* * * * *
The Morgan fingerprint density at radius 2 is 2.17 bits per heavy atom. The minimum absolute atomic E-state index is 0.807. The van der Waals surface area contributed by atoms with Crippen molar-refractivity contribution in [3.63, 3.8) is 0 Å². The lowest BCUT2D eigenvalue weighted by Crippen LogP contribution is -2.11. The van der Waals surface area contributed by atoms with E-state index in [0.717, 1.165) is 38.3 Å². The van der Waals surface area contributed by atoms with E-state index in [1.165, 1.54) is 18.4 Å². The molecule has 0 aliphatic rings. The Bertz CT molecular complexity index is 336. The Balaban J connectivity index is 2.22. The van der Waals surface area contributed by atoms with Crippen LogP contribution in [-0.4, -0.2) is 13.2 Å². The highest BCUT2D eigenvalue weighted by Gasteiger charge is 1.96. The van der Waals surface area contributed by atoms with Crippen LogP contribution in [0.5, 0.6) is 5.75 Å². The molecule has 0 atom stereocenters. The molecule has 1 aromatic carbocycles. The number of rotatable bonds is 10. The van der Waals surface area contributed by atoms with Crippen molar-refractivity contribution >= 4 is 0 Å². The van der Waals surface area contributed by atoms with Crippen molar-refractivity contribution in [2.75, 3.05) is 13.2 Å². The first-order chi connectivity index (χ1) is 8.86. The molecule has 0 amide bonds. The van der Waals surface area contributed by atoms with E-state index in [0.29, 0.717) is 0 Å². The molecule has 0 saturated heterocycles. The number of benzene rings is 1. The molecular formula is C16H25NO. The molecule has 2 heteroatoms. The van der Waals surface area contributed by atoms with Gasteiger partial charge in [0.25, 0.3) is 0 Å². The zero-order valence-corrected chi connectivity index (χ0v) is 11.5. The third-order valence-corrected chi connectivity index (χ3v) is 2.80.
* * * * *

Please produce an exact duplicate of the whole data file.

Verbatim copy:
The Morgan fingerprint density at radius 2 is 2.17 bits per heavy atom. The minimum absolute atomic E-state index is 0.807. The van der Waals surface area contributed by atoms with Crippen molar-refractivity contribution in [3.63, 3.8) is 0 Å². The lowest BCUT2D eigenvalue weighted by Crippen LogP contribution is -2.11. The van der Waals surface area contributed by atoms with E-state index in [0.717, 1.165) is 38.3 Å². The van der Waals surface area contributed by atoms with E-state index in [1.165, 1.54) is 18.4 Å². The molecule has 0 aliphatic rings. The Bertz CT molecular complexity index is 336. The Balaban J connectivity index is 2.22. The van der Waals surface area contributed by atoms with Crippen LogP contribution in [-0.4, -0.2) is 13.2 Å². The highest BCUT2D eigenvalue weighted by Gasteiger charge is 1.96. The van der Waals surface area contributed by atoms with Crippen LogP contribution in [0.5, 0.6) is 5.75 Å². The molecule has 0 atom stereocenters. The molecule has 1 aromatic carbocycles. The number of rotatable bonds is 10. The van der Waals surface area contributed by atoms with Crippen molar-refractivity contribution >= 4 is 0 Å². The van der Waals surface area contributed by atoms with Crippen molar-refractivity contribution in [2.75, 3.05) is 13.2 Å². The first-order chi connectivity index (χ1) is 8.86. The molecule has 0 amide bonds. The van der Waals surface area contributed by atoms with E-state index in [0.29, 0.717) is 0 Å². The molecule has 0 saturated heterocycles. The number of benzene rings is 1. The molecular formula is C16H25NO. The molecule has 2 heteroatoms. The van der Waals surface area contributed by atoms with Gasteiger partial charge in [0.25, 0.3) is 0 Å². The zero-order valence-corrected chi connectivity index (χ0v) is 11.5. The third-order valence-corrected chi connectivity index (χ3v) is 2.80.